The Homecoming Dance: when raising teens gets tough

It’s my daughter’s homecoming dance this weekend. She sees pretty dresses, and the crowning of high school royalty.  Her morbid mother sees overpriced tickets, awkward moments, fist fights, and car crashes.

Frankly, I’d rather she stay home and play with dolls.

I never really though about it before, but the homecoming dance opens the door for parent/teen disagreements on almost every battleground — from finances and independence, to drinking and driving.  

It usually starts with money.Who is going to pay for the pricey dance ticket? The tickets at my daughter’s school are a whopping $55 a piece. I told my daughter she would have to pay. She took the guilt route: “I guess I just won’t go,” she said in her poor-me tone. We settled on a 50-50 split.

After money you move on to the next topic for debate: Who is driving? Are you a naive mom like me? Do you really think you are driving?  Last week, I heard loud screaming from down the street. My neighbor and his son, a new driver, were battling it out. Dad emphatically refuses to let son drive to homecoming, particularly with a date in the car. Dad offered to drive. Son said, “no way!” The outcome: Dad is hiring a van to transport son, friends and dates to the dance. My daughter and I still are negotiating her ride.

Then there’s the date thing. What happens when your teen feels peer pressure to take a date? Do you dare to make suggestions? Do you tell him or her to go with friends. My advice on this one: Say nothing.

Next topic of disagreement: Curfew and/or the after party. This is definitely where ground rules meet rebellion. My 16-year-old nephew wants to go to a hotel after the homecoming dance with the rest of his friends. “All my friends parents are okay with it,” he insists. His parents response: “Nothing good happens in a hotel room.” So true!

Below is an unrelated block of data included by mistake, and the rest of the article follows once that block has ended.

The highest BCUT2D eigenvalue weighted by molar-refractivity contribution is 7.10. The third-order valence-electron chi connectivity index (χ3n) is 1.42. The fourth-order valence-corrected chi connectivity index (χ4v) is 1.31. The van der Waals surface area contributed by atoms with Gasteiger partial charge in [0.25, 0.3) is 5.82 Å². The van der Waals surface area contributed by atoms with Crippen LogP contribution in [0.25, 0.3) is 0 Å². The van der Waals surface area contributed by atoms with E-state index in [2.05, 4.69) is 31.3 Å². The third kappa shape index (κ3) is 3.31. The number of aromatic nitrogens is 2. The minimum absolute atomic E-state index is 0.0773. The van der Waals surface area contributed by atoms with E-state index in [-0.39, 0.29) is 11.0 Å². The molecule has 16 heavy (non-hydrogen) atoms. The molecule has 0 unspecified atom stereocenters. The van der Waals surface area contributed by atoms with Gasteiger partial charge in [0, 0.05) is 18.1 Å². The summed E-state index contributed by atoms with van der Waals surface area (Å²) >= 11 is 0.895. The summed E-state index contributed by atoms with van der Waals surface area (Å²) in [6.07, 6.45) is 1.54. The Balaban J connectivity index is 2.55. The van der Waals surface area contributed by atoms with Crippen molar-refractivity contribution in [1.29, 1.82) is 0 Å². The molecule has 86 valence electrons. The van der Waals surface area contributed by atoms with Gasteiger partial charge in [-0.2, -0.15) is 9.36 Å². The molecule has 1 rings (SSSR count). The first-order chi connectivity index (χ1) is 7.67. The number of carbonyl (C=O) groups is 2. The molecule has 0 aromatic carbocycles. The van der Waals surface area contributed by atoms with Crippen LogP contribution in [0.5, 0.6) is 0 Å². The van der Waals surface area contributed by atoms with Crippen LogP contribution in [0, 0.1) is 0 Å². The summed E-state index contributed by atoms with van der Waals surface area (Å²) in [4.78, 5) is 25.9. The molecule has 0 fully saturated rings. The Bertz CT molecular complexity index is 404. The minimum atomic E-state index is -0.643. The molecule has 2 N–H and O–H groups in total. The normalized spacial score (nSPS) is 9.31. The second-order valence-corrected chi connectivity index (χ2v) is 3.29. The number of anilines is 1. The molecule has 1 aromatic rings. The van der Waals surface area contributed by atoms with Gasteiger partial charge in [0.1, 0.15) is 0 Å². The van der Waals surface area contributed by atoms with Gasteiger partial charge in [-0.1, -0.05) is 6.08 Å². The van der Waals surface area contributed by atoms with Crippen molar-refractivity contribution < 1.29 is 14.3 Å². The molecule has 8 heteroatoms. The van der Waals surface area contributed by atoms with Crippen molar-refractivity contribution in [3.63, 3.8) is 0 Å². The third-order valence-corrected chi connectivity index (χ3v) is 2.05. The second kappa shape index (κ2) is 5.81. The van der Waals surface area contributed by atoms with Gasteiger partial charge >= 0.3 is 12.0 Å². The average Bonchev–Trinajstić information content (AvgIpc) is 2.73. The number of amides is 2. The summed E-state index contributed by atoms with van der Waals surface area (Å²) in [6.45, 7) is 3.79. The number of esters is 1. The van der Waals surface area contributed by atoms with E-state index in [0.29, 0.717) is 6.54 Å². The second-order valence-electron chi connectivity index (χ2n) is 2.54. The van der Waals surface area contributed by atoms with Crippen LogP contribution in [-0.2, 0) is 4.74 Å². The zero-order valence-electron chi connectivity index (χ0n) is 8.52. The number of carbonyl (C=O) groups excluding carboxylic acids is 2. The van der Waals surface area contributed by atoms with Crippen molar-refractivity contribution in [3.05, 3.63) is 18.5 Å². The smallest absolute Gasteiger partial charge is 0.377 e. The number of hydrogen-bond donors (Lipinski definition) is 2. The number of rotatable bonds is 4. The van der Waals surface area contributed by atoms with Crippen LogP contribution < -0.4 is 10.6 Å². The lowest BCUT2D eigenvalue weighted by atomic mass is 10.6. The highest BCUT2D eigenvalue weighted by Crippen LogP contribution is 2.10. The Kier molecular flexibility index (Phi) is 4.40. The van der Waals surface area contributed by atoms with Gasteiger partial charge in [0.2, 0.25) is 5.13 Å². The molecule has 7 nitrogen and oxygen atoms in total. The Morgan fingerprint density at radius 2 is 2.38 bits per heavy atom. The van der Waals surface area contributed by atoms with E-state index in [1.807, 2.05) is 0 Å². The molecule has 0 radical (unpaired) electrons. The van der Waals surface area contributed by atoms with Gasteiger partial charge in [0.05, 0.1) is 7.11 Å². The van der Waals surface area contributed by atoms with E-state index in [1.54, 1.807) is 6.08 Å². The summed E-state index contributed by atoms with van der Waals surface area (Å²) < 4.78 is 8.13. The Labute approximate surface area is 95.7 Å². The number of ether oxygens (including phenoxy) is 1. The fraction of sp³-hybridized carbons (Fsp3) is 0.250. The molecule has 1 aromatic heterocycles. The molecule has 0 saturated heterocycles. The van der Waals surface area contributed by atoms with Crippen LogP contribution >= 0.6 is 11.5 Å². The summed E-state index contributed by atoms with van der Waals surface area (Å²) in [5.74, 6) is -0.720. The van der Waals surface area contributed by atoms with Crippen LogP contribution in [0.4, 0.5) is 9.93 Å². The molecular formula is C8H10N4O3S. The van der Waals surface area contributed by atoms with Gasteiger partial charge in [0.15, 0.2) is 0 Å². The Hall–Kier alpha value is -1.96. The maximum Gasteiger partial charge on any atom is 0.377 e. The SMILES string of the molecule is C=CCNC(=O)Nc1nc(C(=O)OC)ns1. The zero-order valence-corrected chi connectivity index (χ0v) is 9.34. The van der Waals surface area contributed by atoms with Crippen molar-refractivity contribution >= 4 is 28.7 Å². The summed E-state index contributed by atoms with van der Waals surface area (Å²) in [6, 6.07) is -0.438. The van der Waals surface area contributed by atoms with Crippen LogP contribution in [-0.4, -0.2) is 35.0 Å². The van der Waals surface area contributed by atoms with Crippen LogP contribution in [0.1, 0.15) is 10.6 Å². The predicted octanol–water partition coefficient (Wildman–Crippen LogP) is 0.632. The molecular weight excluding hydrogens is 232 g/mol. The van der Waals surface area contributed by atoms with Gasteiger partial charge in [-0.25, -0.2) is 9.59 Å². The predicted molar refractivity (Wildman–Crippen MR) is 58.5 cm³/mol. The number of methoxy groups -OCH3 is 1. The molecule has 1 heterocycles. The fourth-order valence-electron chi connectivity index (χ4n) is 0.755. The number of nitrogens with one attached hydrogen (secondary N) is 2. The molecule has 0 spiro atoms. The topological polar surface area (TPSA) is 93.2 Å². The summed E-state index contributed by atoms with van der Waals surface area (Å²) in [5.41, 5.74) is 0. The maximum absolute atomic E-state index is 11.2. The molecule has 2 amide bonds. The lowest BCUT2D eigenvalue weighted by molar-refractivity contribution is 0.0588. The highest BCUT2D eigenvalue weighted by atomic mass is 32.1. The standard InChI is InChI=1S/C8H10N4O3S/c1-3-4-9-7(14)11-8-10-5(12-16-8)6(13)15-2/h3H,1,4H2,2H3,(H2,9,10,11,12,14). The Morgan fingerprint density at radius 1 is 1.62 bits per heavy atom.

I just read a blog post by a mom who wonders if she’s the last remaining strict parent around. Her daughter has a date to the homecoming dance. Her husband says she can’t go unless the boy comes to their house to ask his permission. He’s allowing her to go to an after party when the dance concludes with one exception.  He needs to go too.  When he let her know that’s one of the conditions, she rolled her eyes and said, “Oh kill me now”.

If anything, homecoming is the perfect time to discuss rules, values and expectations with your teen. How’s the discussion going in your home?

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About raisingteensblogger

I'm a crazed mother of three, Journalist, PTA volunteer. I aspire to be as cool as Kelly Ripa, as fit as Gwyenth Paltrow and as carefree as Lucille Ball.
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2 Responses to The Homecoming Dance: when raising teens gets tough

  1. Our biggest argument – two years running – is whether I will be allowed to take any photographs. So far we’ve managed to settle on a compromise in which I select and purchase the corsage, take him shopping for new clothes and chauffeur him to the house where everyone meets before the dance, but leave immediately. In exchange, he promises that someone else will take a picture of him and his date and I might get to see it.

    SK

  2. I feel priviledged I was able to take a few photos.

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